Understand WDAC policy rules and file rules
- Windows 10
- Windows Server 2016 and above
Windows Defender Application Control (WDAC) provides control over a computer running Windows 10 by using policies that specify whether a driver or application is trusted and can be run. A policy includes policy rules that control options such as audit mode or whether user mode code integrity (UMCI) is enabled in a WDAC policy, and file rules (or file rule levels) that specify the level at which applications will be identified and trusted.
Windows Defender Application Control policy rules
To modify the policy rule options of an existing WDAC policy XML, use Set-RuleOption. The following examples show how to use this cmdlet to add and remove a rule option on an existing WDAC policy:
To ensure that UMCI is enabled for a WDAC policy that was created with the
-UserPEs(user mode) option, add rule option 0 to an existing policy by running the following command:
Set-RuleOption -FilePath <Path to policy XML> -Option 0
Note that a policy that was created without the
-UserPEsoption is empty of user mode executables, that is, applications. If you enable UMCI (Option 0) for such a policy and then attempt to run an application, Windows Defender Application Control will see that the application is not on its list (which is empty of applications), and respond. In audit mode, the response is logging an event, and in enforced mode, the response is blocking the application. To create a policy that includes user mode executables (applications), when you run
New-CIPolicy, include the
To disable UMCI on an existing WDAC policy, delete rule option 0 by running the following command:
Set-RuleOption -FilePath <Path to policy XML> -Option 0 -Delete
You can set several rule options within a WDAC policy. Table 1 describes each rule option.
We recommend that you use Enabled:Audit Mode initially because it allows you to test new WDAC policies before you enforce them. With audit mode, no application is blocked—instead the policy logs an event whenever an application outside the policy is started. To allow these applications, you can capture the policy information from the event log, and then merge that information into the existing policy. When the Enabled:Audit Mode is deleted, the policy runs in enforced mode.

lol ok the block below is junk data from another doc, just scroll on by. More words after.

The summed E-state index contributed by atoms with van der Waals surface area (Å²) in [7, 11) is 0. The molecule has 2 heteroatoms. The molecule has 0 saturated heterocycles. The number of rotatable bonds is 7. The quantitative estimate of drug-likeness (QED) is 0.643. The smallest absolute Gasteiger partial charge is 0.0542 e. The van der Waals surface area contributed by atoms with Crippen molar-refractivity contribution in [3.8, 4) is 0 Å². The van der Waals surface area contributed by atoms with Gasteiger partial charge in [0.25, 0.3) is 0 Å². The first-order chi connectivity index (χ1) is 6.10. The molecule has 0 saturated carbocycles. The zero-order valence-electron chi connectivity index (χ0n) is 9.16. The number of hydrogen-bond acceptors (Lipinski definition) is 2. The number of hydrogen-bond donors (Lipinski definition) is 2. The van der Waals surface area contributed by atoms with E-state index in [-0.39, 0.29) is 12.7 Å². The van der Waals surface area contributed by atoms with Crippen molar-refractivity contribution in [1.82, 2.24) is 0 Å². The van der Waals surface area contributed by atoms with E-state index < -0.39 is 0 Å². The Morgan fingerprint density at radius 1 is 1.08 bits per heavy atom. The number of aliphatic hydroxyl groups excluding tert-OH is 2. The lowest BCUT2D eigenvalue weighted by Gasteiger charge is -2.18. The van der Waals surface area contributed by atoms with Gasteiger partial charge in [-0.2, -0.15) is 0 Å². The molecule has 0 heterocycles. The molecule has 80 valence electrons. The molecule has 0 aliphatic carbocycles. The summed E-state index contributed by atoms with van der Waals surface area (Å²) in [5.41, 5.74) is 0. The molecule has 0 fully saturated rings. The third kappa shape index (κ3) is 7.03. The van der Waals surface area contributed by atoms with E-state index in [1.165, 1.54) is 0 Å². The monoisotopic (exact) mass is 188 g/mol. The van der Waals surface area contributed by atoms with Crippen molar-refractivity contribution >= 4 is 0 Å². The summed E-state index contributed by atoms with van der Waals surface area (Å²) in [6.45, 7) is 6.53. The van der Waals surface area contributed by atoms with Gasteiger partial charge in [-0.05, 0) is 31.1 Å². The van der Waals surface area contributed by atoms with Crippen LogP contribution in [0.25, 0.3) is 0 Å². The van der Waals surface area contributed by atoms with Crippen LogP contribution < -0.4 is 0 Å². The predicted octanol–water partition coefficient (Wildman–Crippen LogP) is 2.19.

Table 1. Windows Defender Application Control policy - policy rule options
|0 Enabled:UMCI||WDAC policies restrict both kernel-mode and user-mode binaries. By default, only kernel-mode binaries are restricted. Enabling this rule option validates user mode executables and scripts.|
|1 Enabled:Boot Menu Protection||This option is not currently supported.|
|2 Required:WHQL||By default, legacy drivers that are not Windows Hardware Quality Labs (WHQL) signed are allowed to execute. Enabling this rule requires that every executed driver is WHQL signed and removes legacy driver support. Going forward, every new Windows 10–compatible driver must be WHQL certified.|
|3 Enabled:Audit Mode (Default)||Enables the execution of binaries outside of the WDAC policy but logs each occurrence in the CodeIntegrity event log, which can be used to update the existing policy before enforcement. To begin enforcing a WDAC policy, delete this option.|
|4 Disabled:Flight Signing||If enabled, WDAC policies will not trust flightroot-signed binaries. This would be used in the scenario in which organizations only want to run released binaries, not flighted builds.|